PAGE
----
The Causal Relationship Between the Two

There is a distinct and definite relationship between alcohol and depression; alcohol can cause one to become depressed while having depression can result in alcohol abuse. This vicious cycle requires professional treatment services in order to overcome. If you are struggling with alcohol abuse because of your depression or depression because of your alcohol abuse, you have what is called a co-occurring disorder. This type of disorder requires dual diagnosis treatment, in addition to subsequent therapy, in order to successfully overcome.

For those who struggle with depression, whether seasonal affective disorder, perinatal depression, disruptive mood depression, or psychotic depression, alcohol may seem like a solution and, therefore, becomes a coping mechanism. Alcohol releases temporary endorphins which make individuals happier. As the alcohol wears off, though, the depression creeps back in as the happiness dissipates. In turn, individuals may drink more in order to avoid the symptoms of depression; a very dangerous cycle of abuse. If depression is a result of drinking alcohol, these symptoms may go away if you stop drinking alcohol altogether. Oftentimes, this requires addiction treatment and therapy.

Does Alcohol Make Depression Worse?

The answer is yes, alcohol amplifies the symptoms of depression and makes it much worse. Alcohol affects the central nervous system which controls the activities of the body as well as brain activity. When the body is under the influence of alcohol, it cannot regulate and balance ‘mood’ which explains why people get agitated and pick fights when they have been drinking.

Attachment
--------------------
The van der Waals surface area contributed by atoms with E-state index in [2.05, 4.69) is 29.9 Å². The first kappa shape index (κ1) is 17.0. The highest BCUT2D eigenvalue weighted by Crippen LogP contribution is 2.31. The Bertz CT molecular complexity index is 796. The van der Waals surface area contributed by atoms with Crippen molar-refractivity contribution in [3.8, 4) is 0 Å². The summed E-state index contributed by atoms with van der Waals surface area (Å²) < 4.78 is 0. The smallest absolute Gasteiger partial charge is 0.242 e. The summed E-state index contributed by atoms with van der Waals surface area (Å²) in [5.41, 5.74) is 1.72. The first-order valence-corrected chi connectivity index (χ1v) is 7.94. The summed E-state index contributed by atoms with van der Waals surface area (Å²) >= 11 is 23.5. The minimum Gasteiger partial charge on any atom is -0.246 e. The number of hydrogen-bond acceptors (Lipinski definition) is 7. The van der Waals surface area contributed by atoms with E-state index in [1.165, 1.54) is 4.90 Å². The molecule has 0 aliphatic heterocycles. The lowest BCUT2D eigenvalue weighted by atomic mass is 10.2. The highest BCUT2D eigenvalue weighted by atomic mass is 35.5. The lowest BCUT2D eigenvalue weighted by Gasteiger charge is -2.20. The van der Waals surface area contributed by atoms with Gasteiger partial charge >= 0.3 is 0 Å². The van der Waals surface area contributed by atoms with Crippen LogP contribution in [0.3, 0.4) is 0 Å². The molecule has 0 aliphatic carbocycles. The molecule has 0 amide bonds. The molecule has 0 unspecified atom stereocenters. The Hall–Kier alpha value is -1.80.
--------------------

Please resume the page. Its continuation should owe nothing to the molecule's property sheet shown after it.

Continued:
Depression can also hinder your ability to have a restful sleep and may result in a sleeping disorder. When you add alcohol into the mix, you are simply adding fuel to the fire. If you rely on alcohol as a coping mechanism for your depression, it’s important that you seek help now.

A common question is whether or not the alcohol-depression cycle goes away after a certain period of time. The answer is simply no and in fact, the situation with continue to worsen until you get help. Not getting the necessary help and continuing down this dangerous path will make your drinking worse and your depression worse. This progression of alcohol abuse and depression can have major impacts on your life and the life of your loved ones.

Treatment for Depression

There is treatment available for every degree of depression. The sooner you begin treatment, the sooner you can get back to a life that is not controlled or defined by your substance abuse. Some of the treatment options that may be available to you are:

    • Medications such as antidepressants
    • Psychotherapy such as cognitive behavioral therapy
  • Brain stimulation therapy

There are many different types of alcohol addiction treatment programs that are available to assist you in overcoming your addiction. Some individuals are better candidates for inpatient treatment while others are better suited for outpatient treatment services. An addiciton care specialist will ensure that you get the proper treatment for your unique needs.

It’s vital that you get the help you need in order to get better as living with co-occurring disorders can make you feel as though you are stuck with no way out. The right combination of medication, therapy, counseling, and treatment can get you well on your way toward a sober future.

If you or a loved one needs help with abuse and/or treatment, please call the WhiteSands Treatment at (877) 855-3470. Our addiction specialists can assess your recovery needs and help you get the addiction treatment that provides the best chance for your long-term recovery.

About the Author

is a proud alumni member of WhiteSands Treatment. After living a life of chaos, destruction and constant let downs, Mark was able to make a complete turnaround that sparked a new way of life. He is serious about his recovery along with helping others. At WhiteSands Treatment, we offer support to you in your homes or when you are out living in your daily lives.